Does Your Dietary Supplement Contain Sucralose?
If your answer is yes, then you should pay attention!
Sucralose is an artificial sweetener that sellers usually praise as harmless. However, I took a closer look at the "teeth" of this substance and it certainly doesn't look so clearly in its favor. Research into its long-term effects on health has shown very embarrassing and ambiguous results.
Sucralose was originally invented during the development of insecticides, it was supposed to be part of a substance that helps kill insects. It was not intended for consumption. However, it was later introduced to the masses as a "natural sugar substitute". Sucralose is made from sugar in a multi-step chemical process in which three hydroxyl groups are replaced by chlorine atoms.
Sucralose is 600 times sweeter than sugar and contains no calories by itself. Since about 1998, it has been marketed as a healthy product that can help patients with obesity and diabetes. In favor of its "safety", there are claims that it does not remain in the body, but is supposedly excreted in the stool. In 2018, a study was done on rats that showed the opposite, that sucralose is metabolized and accumulated in the bodies of rats. Sucralose could be seen in the tissue of the rats "two weeks after the end of the 40-day feeding period, although the compound had disappeared from the urine and feces."
Although sellers of products containing sucralose still refer to studies (mostly not exceeding 1 year) that prove its safety, there are other studies that they prefer not to comment on. Several studies have shown that sucralose can reduce insulin sensitivity and increase blood sugar and insulin levels. Another 2010 study says that when sucralose is added as an ingredient to baking, it can react with fat at high temperatures and increase the risk of cancer.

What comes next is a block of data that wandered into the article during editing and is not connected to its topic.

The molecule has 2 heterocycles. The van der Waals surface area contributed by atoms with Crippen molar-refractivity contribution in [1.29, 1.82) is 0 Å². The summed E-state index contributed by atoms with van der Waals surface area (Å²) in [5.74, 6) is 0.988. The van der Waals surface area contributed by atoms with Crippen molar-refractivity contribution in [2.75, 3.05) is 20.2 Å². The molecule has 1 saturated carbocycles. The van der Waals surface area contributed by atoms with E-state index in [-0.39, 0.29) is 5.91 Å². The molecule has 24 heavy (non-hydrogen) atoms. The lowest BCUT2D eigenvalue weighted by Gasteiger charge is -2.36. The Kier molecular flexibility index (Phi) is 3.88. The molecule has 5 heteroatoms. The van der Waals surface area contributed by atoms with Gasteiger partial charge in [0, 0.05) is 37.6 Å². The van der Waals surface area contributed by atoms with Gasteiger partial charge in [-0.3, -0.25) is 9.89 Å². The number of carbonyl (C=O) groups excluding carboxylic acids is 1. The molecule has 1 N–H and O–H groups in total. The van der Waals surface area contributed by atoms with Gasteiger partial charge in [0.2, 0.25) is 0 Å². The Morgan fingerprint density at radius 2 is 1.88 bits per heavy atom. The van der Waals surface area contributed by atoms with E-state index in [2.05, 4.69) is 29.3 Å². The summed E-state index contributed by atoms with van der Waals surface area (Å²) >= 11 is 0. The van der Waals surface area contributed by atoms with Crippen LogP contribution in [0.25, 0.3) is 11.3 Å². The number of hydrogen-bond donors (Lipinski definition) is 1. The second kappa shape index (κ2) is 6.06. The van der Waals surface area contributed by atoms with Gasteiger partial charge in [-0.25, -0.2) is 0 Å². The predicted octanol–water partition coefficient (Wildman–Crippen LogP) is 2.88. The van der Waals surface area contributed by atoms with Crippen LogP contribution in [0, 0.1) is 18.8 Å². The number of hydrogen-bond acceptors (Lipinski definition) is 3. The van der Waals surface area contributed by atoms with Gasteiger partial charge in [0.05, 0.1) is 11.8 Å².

An animal study found that after 6 months of sucralose use, the quality of their intestinal microflora was greatly reduced. A 2016 study by researchers at the Ramazzini Institute published in the International Journal of Occupational and Environmental Health examined sucralose consumption in mice. As a result, leukemia and malignant tumors were detected. Other studies have shown that sucralose causes liver inflammation, colon cancer, irritable bowel syndrome, and genotoxicity.
A 2019 study in the Journal of Pediatric Gastroenterology and Nutrition of 34 breastfeeding women concluded that "sucralose appeared in breast milk two hours after ingestion, with concentrations that varied significantly between individuals." Another 2020 study published in Gut Microbes concluded that sucralose consumption in pregnant mice "inhibited gut development, induced gut microbiota imbalance and low-grade inflammation, and further disrupted gut barrier function in three-week-old offspring."
Sucralose is not only part of nutritional supplements. You can find it in low-calorie and low-carbohydrate foods such as diet drinks, energy bars, proteins, but also toothpaste and chewing gum.